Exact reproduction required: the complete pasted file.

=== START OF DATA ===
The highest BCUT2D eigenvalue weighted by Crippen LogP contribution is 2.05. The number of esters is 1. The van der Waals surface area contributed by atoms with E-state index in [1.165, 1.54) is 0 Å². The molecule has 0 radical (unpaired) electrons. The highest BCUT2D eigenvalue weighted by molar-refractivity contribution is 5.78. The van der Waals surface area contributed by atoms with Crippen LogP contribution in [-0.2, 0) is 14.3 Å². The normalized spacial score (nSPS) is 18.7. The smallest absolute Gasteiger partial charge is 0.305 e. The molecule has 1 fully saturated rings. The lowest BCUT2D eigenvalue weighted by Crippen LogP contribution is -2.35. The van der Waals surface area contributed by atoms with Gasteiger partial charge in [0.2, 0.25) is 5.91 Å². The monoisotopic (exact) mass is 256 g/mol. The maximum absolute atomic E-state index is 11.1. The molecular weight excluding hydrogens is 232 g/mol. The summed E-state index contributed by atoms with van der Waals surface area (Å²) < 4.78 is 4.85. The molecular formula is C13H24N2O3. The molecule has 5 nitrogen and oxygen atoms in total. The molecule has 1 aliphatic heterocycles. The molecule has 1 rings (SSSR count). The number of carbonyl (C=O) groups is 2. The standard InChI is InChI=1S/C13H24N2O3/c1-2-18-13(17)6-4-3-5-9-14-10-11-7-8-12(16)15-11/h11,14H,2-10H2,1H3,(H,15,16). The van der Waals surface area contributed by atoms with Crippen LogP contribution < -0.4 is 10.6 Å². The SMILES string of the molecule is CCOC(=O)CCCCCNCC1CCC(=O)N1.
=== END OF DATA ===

The highest BCUT2D eigenvalue weighted by Crippen LogP contribution is 2.05. The number of esters is 1. The van der Waals surface area contributed by atoms with E-state index in [1.165, 1.54) is 0 Å². The molecule has 0 radical (unpaired) electrons. The highest BCUT2D eigenvalue weighted by molar-refractivity contribution is 5.78. The van der Waals surface area contributed by atoms with Crippen LogP contribution in [-0.2, 0) is 14.3 Å². The normalized spacial score (nSPS) is 18.7. The smallest absolute Gasteiger partial charge is 0.305 e. The molecule has 1 fully saturated rings. The lowest BCUT2D eigenvalue weighted by Crippen LogP contribution is -2.35. The van der Waals surface area contributed by atoms with Gasteiger partial charge in [0.2, 0.25) is 5.91 Å². The monoisotopic (exact) mass is 256 g/mol. The maximum absolute atomic E-state index is 11.1. The molecular weight excluding hydrogens is 232 g/mol. The summed E-state index contributed by atoms with van der Waals surface area (Å²) < 4.78 is 4.85. The molecular formula is C13H24N2O3. The molecule has 5 nitrogen and oxygen atoms in total. The molecule has 1 aliphatic heterocycles. The molecule has 1 rings (SSSR count). The number of carbonyl (C=O) groups is 2. The standard InChI is InChI=1S/C13H24N2O3/c1-2-18-13(17)6-4-3-5-9-14-10-11-7-8-12(16)15-11/h11,14H,2-10H2,1H3,(H,15,16). The van der Waals surface area contributed by atoms with Crippen LogP contribution < -0.4 is 10.6 Å². The SMILES string of the molecule is CCOC(=O)CCCCCNCC1CCC(=O)N1.